In fact, Americans may have grown accustomed to the idea that C-suite executives would take home tens of millions of dollars a year, while the rank and file see their wages rise by a few percent.
Last weekend, the granddaughter of the Walt Disney Company’s co-founder scolded the company over CEO Bob Iger’s $65 million pay package and started a broader conversation.
Disney challenged the company to redirect half of its executive bonus pool into $2,000 checks for the lowest-paid 10% of its 200,000-person workforce. Like Democratic congresswoman Katie Porter’s public shaming of JPMorgan CEO Jamie Dimon at a hearing a few weeks ago, Disney’s thread and subsequent Washington Post op-ed struck a strong moral tone, and received a strong public response.
Her call for the company to compress its wage scale might also be smart business.
The argument for astronomical executive pay boils down to this: There’s a thin market for skilled leadership, so companies have to pay competitively. Also, since the 1990s compensation has largely been made up of stock awards, which means the CEO gets paid handsomely only if the company does well financially.
That doesn’t turn out to be true in practice.
“CEO pay of course has skyrocketed, and it has absolutely nothing to do with productivity in any way, shape or form,” says Judith Samuelson, director of the business and society program at the Aspen Institute. “Once you satisfy people’s need, money is not as big a motivator.”
A lot more goes into a company’s stock price than the CEO’s business strategy. Other important factors include the health of the economy, and external factors impacting the business’ overall sector. For example, low gas prices might allow more people to visit amusement parks such as Disneyland. Also, CEOs can drive up the company’s stock without doing anything to improve its fundamentals, through moves like buying back shares.
On top of that, CEOs have benefited from decades of “benchmarking.” A salary consultant will look at a peer group of top executives, and recommend a package valued at the 75th percentile, which has ratcheted up compensation levels over time.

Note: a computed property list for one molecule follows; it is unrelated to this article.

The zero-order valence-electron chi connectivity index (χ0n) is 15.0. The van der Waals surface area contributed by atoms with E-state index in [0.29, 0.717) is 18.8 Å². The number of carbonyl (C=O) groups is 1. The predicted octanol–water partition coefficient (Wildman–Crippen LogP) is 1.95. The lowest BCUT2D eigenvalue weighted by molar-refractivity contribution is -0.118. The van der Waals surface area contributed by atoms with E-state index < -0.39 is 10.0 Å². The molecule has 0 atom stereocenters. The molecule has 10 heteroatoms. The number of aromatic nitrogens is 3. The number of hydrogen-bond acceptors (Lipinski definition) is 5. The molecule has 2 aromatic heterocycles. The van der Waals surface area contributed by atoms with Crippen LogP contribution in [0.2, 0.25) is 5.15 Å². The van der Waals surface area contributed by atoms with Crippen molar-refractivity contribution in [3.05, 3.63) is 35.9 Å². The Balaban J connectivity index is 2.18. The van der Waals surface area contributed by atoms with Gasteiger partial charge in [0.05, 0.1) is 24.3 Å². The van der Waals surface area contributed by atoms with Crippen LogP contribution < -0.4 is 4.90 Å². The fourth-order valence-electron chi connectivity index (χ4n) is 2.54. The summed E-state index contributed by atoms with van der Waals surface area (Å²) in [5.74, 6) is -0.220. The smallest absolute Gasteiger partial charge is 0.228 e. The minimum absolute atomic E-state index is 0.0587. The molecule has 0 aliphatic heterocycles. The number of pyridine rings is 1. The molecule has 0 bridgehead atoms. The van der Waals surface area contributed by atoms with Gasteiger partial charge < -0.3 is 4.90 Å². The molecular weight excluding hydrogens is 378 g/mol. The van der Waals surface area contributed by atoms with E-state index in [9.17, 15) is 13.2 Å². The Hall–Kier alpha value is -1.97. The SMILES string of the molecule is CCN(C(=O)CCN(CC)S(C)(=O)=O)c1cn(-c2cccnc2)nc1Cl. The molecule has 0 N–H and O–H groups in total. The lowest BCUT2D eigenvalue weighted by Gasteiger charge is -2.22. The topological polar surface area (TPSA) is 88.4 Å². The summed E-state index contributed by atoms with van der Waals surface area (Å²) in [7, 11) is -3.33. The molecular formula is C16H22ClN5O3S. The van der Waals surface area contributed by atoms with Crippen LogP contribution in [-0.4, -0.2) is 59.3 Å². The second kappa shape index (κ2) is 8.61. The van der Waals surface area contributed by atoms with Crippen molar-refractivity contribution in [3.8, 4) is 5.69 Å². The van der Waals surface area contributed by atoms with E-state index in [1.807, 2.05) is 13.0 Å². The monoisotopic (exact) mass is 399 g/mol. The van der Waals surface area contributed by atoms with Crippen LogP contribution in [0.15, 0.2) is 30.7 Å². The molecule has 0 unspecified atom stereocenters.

Corporate governance reforms since the financial crisis over a decade ago have done little to curb exorbitant pay packages. Although shareholders now have the right to vote on how much they’re paying the CEO, they typically rubber-stamp the board’s recommendation, as long as the stock price remains healthy.
Little consideration, however, is typically given to how competitively the company is paying workers on the lower end of the wage spectrum — despite research showing that higher wages make a bigger difference for people who weren’t making much money to begin with.
Under those circumstances, higher wages can motivate workers to put in more effort, especially if the extra cash comes as an unexpected gift, according to a field experiment with 266 employees. Better pay also increases retention, which cuts down on the cost of recruiting and onboarding new employees. Finally, companies that pay substantially above market rates are better able to attract the best workers, as companies like Costco and the Container Store have learned.
Of course, pay isn’t the only thing that matters for lower-skilled workers. Training, benefits programs, and a whole suite of other operational choices can help workers’ lives while improving performance — as articulated most comprehensively in MIT professor Zeynep Ton’s book “The Good Jobs Strategy.”
Investors are starting to realize it. An official advisory committee to the Securities and Exchange Commission last month recommended that the commission consider requiring companies to disclose an array of human capital management metrics, such as turnover rates and surveys of employee satisfaction.
“Today how a company manages its workforce is a big determinant of their return on invested capital and profitability,” said John Streur, president and CEO of the investment management firm Calvert Research and Management, at a recent hearing in the Senate Banking Committee. “It tells us whether management is expert at creating a workforce that can be globally competitive of the long term.”
All of that suggests that companies would be well-served to spend less on the executive bonus pool and more on strategies that improve life for their frontline workers and lower level managers. At the very least, it would improve morale, increase the disposable income of people most likely to spend it, and make the American economy seem a little more fair.
“I think you could cut the pay of CEOs in half, and the economy would be the same size as it was last year,” said Larry Mishel, former president of the Economic Policy Institute, which has long published studies of the CEO-worker pay ratio. “I don’t think we have to argue that workers will be more productive, we just have to say that they’re going to be better off, and it’s hard to see that the firm will be worse off.”